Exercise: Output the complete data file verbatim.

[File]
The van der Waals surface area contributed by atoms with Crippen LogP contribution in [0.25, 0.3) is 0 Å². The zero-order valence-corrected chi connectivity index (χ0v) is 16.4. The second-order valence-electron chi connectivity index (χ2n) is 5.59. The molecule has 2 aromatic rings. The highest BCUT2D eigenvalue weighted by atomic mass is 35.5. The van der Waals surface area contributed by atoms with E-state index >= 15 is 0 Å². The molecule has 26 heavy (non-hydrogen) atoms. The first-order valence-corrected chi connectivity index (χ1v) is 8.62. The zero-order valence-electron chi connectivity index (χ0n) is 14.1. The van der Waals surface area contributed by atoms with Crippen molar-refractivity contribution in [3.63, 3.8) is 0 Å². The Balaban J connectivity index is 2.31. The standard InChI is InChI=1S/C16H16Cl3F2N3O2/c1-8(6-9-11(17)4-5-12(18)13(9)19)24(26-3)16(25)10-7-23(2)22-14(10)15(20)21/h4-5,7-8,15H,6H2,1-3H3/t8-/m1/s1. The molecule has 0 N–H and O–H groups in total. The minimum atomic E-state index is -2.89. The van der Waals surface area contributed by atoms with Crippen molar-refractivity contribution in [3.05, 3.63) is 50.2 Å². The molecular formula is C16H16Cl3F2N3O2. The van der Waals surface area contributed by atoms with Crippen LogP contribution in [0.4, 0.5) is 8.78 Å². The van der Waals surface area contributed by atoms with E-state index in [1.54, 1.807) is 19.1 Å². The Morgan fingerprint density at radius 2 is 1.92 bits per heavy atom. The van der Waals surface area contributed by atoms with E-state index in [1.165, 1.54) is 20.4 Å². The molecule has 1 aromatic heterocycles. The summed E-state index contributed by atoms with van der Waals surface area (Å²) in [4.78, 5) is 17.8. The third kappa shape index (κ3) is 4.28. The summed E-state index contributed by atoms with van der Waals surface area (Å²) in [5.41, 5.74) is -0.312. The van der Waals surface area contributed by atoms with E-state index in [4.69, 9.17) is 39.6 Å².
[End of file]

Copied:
The van der Waals surface area contributed by atoms with Crippen LogP contribution in [0.25, 0.3) is 0 Å². The zero-order valence-corrected chi connectivity index (χ0v) is 16.4. The second-order valence-electron chi connectivity index (χ2n) is 5.59. The molecule has 2 aromatic rings. The highest BCUT2D eigenvalue weighted by atomic mass is 35.5. The van der Waals surface area contributed by atoms with E-state index >= 15 is 0 Å². The molecule has 26 heavy (non-hydrogen) atoms. The first-order valence-corrected chi connectivity index (χ1v) is 8.62. The zero-order valence-electron chi connectivity index (χ0n) is 14.1. The van der Waals surface area contributed by atoms with Crippen molar-refractivity contribution in [3.63, 3.8) is 0 Å². The Balaban J connectivity index is 2.31. The standard InChI is InChI=1S/C16H16Cl3F2N3O2/c1-8(6-9-11(17)4-5-12(18)13(9)19)24(26-3)16(25)10-7-23(2)22-14(10)15(20)21/h4-5,7-8,15H,6H2,1-3H3/t8-/m1/s1. The molecule has 0 N–H and O–H groups in total. The minimum atomic E-state index is -2.89. The van der Waals surface area contributed by atoms with Crippen molar-refractivity contribution in [3.05, 3.63) is 50.2 Å². The molecular formula is C16H16Cl3F2N3O2. The van der Waals surface area contributed by atoms with Crippen LogP contribution in [0.4, 0.5) is 8.78 Å². The van der Waals surface area contributed by atoms with E-state index in [1.54, 1.807) is 19.1 Å². The Morgan fingerprint density at radius 2 is 1.92 bits per heavy atom. The van der Waals surface area contributed by atoms with E-state index in [1.165, 1.54) is 20.4 Å². The molecule has 1 aromatic heterocycles. The summed E-state index contributed by atoms with van der Waals surface area (Å²) in [4.78, 5) is 17.8. The third kappa shape index (κ3) is 4.28. The summed E-state index contributed by atoms with van der Waals surface area (Å²) in [5.41, 5.74) is -0.312. The van der Waals surface area contributed by atoms with E-state index in [4.69, 9.17) is 39.6 Å².